[PATCH v3 1/3] Documentation: arm: add UEFI support documentation

Matt Sealey neko at bakuhatsu.net
Fri Dec 6 12:20:45 EST 2013

On Wed, Dec 4, 2013 at 4:44 PM, Matthew Garrett <mjg59 at srcf.ucam.org> wrote:
> On Wed, Dec 04, 2013 at 03:06:47PM -0600, Matt Sealey wrote:
>> there's no guarantee that the kernel hasn't been decompressed over
>> some important UEFI feature or some memory hasn't been trashed. You
>> can't make that guarantee because by entering the plain zImage, you
>> forfeited that information.
> The stub is responsible for ensuring that the compressed kernel is
> loaded at a suitable address. Take a look at efi_relocate_kernel().

My objection is the suitable address is based on a restriction that
booting from UEFI doesn't have and information UEFI provides that
makes kernel features from head.S (both of them) easier to get around.
The kernel doesn't need to be within a particular range of the start
of memory, nor does the device tree or ramdisk require being in a
particular place. What the code before efi_relocate_kernel does is
allocate a maximum-sized-buffer to safely decompress in, which is just
a gross way to do it, then crosses it's fingers based on the way it
has historically worked - while you might want to assume that the
decompression process is quite well defined and reliable, I keep
seeing patches come in that stop it from doing weird unsavory behavior
- for example decompressing over it's own page table.

The decompressor - and the kernel head it jumps to after decompression
- *guess* all the information UEFI could have provided and completely
regenerate the environment for the decompressor itself (stacks, hacky
memory allocations, cache on, off, on, off, on... fudging locations of
page tables, zreladdr fixup, low level debug message output, in
context of UEFI - reimplementation of memcpy, memset). It forfeits a
more controlled and lean boot process to capitulate to a historical
legacy. Since you're taking over the decompressor head.S anyway, why
not take control of the decompression process?

It sets up a page table location the hard way (as above.. also patched
recently not to decompress over it's own page table). It doesn't need
to relocate itself past the end of the decompressed image. It doesn't
need to set up the C environment - UEFI did that for it. It makes
assumptions about the stack and hacks memory allocations for the
decompression.. it turns the cache on, decompresses, then turns it off
again... you can just walk through the code under the EFI stub in
compressed/head.S and see all this can just fall away.

There's one immediate advantage too, if it's actually implemented and
working, which is that for kernel images that are compressed using the
standard UEFI compression method no actual decompression code needs to
be added to the stub, and the functionality gets the exact length of
the required decompression buffer.. that doesn't reduce flexibility in
kernel compression as long as there is still the possibility of adding
additional compression code to the stub.

The second immediate advantage is that the EFI stub/decompressor can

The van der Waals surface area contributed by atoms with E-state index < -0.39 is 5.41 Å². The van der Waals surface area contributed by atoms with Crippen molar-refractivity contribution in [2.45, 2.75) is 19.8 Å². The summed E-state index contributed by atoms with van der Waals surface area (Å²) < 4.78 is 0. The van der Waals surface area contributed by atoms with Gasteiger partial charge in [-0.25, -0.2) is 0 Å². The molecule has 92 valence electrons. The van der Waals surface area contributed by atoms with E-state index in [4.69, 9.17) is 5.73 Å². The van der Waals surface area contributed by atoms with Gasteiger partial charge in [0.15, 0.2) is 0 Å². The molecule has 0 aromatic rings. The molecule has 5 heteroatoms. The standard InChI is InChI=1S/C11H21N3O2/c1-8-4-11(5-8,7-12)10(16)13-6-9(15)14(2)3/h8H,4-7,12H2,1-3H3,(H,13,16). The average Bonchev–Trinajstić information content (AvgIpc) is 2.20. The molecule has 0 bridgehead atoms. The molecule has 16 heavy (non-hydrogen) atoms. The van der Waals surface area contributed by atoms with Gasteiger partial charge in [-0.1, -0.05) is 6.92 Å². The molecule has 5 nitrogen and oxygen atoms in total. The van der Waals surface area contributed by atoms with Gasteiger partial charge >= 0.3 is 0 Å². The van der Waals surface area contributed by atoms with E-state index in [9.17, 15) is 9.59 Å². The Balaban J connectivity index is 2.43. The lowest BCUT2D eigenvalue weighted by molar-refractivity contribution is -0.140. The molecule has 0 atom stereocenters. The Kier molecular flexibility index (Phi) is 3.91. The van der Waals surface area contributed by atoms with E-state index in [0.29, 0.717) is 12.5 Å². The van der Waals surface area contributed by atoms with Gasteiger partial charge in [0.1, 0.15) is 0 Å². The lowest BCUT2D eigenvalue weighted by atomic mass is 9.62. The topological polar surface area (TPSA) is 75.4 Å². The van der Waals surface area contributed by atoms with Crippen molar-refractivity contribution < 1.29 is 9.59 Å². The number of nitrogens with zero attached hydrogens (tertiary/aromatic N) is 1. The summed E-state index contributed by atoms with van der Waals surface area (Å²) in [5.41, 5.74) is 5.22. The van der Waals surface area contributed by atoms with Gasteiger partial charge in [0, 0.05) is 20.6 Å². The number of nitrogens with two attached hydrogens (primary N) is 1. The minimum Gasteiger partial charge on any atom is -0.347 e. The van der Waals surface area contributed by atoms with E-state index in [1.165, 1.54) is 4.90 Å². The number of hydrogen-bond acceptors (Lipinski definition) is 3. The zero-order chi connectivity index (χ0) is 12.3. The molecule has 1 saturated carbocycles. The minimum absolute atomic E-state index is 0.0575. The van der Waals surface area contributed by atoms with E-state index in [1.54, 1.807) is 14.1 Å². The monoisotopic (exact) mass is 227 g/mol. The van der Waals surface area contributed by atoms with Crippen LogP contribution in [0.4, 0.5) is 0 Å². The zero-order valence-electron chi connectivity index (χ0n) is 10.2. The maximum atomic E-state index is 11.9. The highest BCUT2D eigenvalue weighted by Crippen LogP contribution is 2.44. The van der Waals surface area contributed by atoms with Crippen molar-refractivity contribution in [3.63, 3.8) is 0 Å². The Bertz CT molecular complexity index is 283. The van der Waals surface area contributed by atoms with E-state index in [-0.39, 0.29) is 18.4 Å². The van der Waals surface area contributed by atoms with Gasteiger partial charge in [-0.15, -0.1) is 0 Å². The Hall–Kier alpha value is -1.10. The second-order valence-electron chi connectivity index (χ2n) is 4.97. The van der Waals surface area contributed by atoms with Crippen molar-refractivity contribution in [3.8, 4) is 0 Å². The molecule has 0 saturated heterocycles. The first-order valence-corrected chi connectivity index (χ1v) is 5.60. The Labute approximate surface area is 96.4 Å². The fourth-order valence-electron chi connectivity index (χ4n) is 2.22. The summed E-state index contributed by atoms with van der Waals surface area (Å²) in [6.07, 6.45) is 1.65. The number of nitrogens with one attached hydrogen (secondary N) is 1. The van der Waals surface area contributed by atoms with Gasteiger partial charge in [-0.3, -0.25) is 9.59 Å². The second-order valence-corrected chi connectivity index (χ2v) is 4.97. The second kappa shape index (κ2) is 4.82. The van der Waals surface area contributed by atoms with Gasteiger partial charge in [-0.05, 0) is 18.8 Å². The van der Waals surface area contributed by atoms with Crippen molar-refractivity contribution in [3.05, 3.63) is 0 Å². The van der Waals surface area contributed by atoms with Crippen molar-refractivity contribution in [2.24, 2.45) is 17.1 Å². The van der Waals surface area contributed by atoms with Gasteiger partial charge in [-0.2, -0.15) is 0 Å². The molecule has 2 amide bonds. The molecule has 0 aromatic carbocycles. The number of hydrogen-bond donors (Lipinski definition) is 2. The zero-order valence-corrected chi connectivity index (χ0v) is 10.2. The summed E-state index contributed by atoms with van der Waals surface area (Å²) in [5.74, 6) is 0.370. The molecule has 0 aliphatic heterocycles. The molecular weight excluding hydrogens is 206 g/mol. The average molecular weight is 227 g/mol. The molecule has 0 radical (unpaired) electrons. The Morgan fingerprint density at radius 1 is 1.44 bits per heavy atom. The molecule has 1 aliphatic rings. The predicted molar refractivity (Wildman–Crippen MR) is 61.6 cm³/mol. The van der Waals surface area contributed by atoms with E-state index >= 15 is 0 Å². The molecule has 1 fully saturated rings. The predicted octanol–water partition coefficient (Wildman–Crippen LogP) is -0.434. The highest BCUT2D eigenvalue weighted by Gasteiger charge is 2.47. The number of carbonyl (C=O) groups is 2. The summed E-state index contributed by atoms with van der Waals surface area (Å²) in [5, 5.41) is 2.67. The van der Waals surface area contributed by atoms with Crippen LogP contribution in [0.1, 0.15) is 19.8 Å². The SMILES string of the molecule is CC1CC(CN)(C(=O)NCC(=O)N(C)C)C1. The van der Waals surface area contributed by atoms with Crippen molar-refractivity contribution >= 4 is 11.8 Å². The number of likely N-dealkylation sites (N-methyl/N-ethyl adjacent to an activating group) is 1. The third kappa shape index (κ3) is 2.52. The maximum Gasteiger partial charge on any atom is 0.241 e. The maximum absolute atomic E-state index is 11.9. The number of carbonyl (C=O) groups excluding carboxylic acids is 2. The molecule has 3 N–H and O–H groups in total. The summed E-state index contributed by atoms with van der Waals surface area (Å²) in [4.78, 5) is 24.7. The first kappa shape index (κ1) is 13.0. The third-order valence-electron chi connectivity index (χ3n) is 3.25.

actually verify that the *decompressed* image meets Secure Boot

Once you get past the decompressor and into the kernel proper head.S,
creating the page tables (again) and turning the MMU on, pv table
patching.. if you still had the information around, that gets simpler

Grant suggested I should propose some patches; sure, if I'm not otherwise busy.

Maybe the Linaro guys can recommend a platform (real or emulated) that
would be best to test it on with the available UEFI?

>> Most of the guessing is ideally not required to be a guess at all, the
>> restrictions are purely to deal with the lack of trust for the
>> bootloader environment. Why can't we trust UEFI? Or at least hold it
>> to a higher standard. If someone ships a broken UEFI, they screw a
>> feature or have a horrible bug and ship it, laud the fact Linux
>> doesn't boot on it and the fact that it's their fault - over their
>> head. It actually works these days, Linux actually has "market share,"
>> companies really go out of their way to rescue their "image" and
>> resolve the situation when someone blogs about a serious UEFI bug on
>> their $1300 laptops, or even $300 tablets.
> Yeah, that hasn't actually worked out too well for us.

Aside from Teething problems caused by a rush to market ;)

For the "ARM server market" rather than the "get the cheapest
tablet/ultrabook out of the door that runs Windows 8/RT" I am sure
this is going to get to be VERY important for vendors to take into
account. Imagine if Dell shipped a *server* where Linux would brick it
out of the box just for setting a variable.. however, if it works the
day they ship the server, and Linux gains better support for UEFI
booting which breaks the server in question, that's our fault for not
doing it in the right way in the first place, and Dell can be just as
angry at us as we would be at them. Vendors won't test code that
doesn't exist for obvious reasons.

This is what I was trying to get at about them not updating their
firmware support for the more firmware-aware method if it works with
the "ditch firmware early" method worked well for them (which means
the functionality in the firmware never gets stressed and the
self-fulfilling prophecy of untrustworthy firmware vendors persists).
That firmware quality assurance - if not the code itself - will
trickle down to consumer tablets and ARM thin laptop kind of devices.

Matt Sealey <neko at bakuhatsu.net>

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